The enclosed silencer unit with a loose steel baffle. Notice the rubber washer has been encapsulated with a roll crimp and is protruding from the brass tube. The reason for this is to make sure that the unit will fit tight in the tube and not rattle back and forth. (Photo courtesy of INTAREX - The Netherlands)
The enclosed silencer unit shown with the steel baffle on top of the encapsulated rubber washer. To the right is the unit without the steel baffle in place. (Photo courtesy of INTAREX - The Netherlands)
With this unit in hand, all the operator has to do is to unscrew the silencer tube end-cap, extract the used unit and drop in the new one, top off with a steel disk from the old system, and then screw the end-cap back on. It’s now ready for a new mission and many more suppressed shots.
An identical disposable silencer unit measuring 1.151" in diameter but only 2.476" in length was developed for the Sleeve gun.
The speed of sound at a temperature of 15 centigrade travels 1.115 fps. or 340 m/s if you like. For every single centigrade rise in temperature, the speed of sound increase accordingly by 1.6 fps. (0.5 m/s.) It is therefore important to maintain a certain tolerance between the muzzle speed and the speed of sound if the optimal sound reduction is to be obtained. According to the manual, the Welrod delivers a 72 Grain Kynoch projectile at a muzzle speed of 920 fps.
Reportedly the suppressor functions optimally within the first 10 – 15 rounds fired. For those who prefer dry numbers I can inform that the American OSS (Office of Strategic Service), according to a document dated February 12, 1945, performed a measurement on noise from suppressed weapons to help evaluate their own just finished prototype, Hi-Standard Automatic Pistol calibre .380 ACP. All measurements are performed at a perpendicular angle 10 ft. from the muzzle.
From the document it can be seen that the average noise level of the Welrod pistol was at 73 dB, Hi Standard .380 ACP at 81 dB and Hi-Standard .22LR at 71 dB. In comparison, a non-suppressed calibre .32 ACP pistol, has a noise level of 105 dB. This equals, in the case of the Welrod, a noise reduction of approximately 32 dB. You need to keep in mind that the decibel-scale is logarithmic as opposed to linear. From 1 dB to 3 dB you double the value, 6 dB you quadruple, 10 dB is tenfold the value and 20 dB a hundredfold. I am personally of the opinion that the decibel factor is too intangible a notion to deal with, why I much prefer an audio/visual explanation and comparison. Hence the sound of a suppressed shot is best described as the sound of a .22LR percussion cap followed by the sound of a match being struck, the match-sound being the gases slowly seeping from the suppressor. Should the operator choose to reload the weapon immediately upon discharge, the hissing sound of the gases will then be replaced by a dull “plop” as the gases are now released at once under pressure through the chamber.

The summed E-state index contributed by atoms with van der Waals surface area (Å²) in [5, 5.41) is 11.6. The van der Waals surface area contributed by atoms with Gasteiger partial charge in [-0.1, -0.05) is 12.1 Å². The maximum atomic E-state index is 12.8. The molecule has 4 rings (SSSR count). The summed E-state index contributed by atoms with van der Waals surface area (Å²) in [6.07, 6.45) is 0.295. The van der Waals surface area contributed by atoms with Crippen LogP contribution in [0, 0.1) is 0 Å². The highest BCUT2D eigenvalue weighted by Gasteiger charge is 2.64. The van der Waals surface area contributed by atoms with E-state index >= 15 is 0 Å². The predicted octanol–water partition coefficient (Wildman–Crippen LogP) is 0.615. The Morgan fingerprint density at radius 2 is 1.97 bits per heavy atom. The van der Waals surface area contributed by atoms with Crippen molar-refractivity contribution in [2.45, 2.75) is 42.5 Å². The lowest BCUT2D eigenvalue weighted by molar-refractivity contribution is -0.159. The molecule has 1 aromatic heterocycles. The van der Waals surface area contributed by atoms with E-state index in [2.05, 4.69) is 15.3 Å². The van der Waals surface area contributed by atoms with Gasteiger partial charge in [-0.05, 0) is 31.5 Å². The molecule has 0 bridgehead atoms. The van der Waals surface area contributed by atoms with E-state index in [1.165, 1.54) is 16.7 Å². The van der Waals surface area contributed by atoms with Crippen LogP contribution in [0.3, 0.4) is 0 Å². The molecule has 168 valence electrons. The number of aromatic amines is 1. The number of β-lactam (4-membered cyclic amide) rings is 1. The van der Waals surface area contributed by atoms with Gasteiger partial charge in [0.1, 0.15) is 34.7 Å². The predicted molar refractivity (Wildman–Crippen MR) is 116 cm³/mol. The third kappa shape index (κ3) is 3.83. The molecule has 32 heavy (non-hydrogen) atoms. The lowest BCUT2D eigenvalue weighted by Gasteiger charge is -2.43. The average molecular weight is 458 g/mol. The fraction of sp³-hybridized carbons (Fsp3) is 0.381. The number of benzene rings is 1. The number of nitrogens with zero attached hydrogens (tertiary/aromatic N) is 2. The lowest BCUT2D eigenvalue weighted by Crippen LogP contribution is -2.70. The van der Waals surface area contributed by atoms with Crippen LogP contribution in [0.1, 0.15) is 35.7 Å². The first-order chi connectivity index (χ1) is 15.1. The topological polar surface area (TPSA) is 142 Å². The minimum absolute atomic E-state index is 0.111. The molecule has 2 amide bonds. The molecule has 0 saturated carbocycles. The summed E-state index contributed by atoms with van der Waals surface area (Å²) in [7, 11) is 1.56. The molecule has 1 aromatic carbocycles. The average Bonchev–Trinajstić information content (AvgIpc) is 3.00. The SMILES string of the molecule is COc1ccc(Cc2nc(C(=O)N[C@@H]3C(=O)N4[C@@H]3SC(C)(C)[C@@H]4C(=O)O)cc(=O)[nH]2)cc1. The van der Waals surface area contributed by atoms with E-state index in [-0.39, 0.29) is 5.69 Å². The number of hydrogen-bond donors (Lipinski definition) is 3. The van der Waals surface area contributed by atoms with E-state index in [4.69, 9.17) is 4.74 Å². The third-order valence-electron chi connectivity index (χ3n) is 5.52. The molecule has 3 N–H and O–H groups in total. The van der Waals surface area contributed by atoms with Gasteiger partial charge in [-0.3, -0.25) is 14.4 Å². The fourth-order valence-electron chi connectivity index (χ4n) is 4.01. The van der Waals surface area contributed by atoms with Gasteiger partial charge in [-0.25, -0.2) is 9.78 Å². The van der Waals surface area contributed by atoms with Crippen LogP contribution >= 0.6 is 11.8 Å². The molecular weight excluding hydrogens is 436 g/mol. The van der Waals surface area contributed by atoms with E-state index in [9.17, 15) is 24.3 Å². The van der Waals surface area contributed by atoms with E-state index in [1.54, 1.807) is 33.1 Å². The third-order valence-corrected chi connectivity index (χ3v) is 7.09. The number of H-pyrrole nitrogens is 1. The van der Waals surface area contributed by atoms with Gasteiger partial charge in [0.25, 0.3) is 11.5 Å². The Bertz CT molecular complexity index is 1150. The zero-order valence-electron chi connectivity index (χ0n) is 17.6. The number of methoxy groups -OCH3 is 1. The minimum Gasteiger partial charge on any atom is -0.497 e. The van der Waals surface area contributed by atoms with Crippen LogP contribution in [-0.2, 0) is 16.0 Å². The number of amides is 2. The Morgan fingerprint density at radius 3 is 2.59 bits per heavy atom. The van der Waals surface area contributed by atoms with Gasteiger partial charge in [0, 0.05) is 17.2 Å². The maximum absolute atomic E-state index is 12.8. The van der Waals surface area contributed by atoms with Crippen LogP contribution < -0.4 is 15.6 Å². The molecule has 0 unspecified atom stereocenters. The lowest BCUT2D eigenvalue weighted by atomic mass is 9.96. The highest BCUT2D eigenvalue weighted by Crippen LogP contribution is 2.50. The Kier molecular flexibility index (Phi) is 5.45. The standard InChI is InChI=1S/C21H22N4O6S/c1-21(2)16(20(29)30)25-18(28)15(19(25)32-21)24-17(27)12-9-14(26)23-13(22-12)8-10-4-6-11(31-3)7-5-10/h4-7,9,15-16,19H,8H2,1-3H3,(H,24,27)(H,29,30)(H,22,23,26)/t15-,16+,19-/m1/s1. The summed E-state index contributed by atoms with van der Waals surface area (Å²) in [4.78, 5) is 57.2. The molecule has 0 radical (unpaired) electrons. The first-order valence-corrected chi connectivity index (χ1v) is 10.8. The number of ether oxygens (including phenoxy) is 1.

Above is a visualised picture of the sound profile generated during the loading procedure and the firing of the Welrod Mk IIA. The first short peak (1.) is the breech being twisted into the open position. The second (2.) is the withdrawal of the breech. (3.) is the breech being slid forward and twisted back into the locked position. (4.) Is the shot and (5.) is the sound of the gases slowly and under pressure seeping from the suppressor. Observe that the shot itself hardly is louder than the loading procedure.
Judge for yourself the sound of the Welrod Mk IIA:
After firing 15 rounds or so, the efficiency of the suppressor is considerably reduced as the holes in the washers are being worn to the size of the calibre itself. In many cases, an extraction tool together with a small canvas bag containing 3 spare washers, was issued permitting the operator to change these as the need arose.
The extraction tool was a cylindrical metal rod approximately .16 in. across and 5,5 in. long. One end formed the shape of a an “L” and the other was bend in a loop. Having removed the muzzle endcap, the L-shaped end was inserted through the washers and baffles and these could then be removed by extracting the tool with a finger through the loop. The tool is stamped with the typical British arrow mark which is odd since they tried to cover their track in every other way, as when it comes to the stamps on the pistols. No stamps indicating a British production are to be found there. The washers came in different variants such as a .03 in. linen patch glued onto a .23 in. rubber patch. I have also come across other combinations.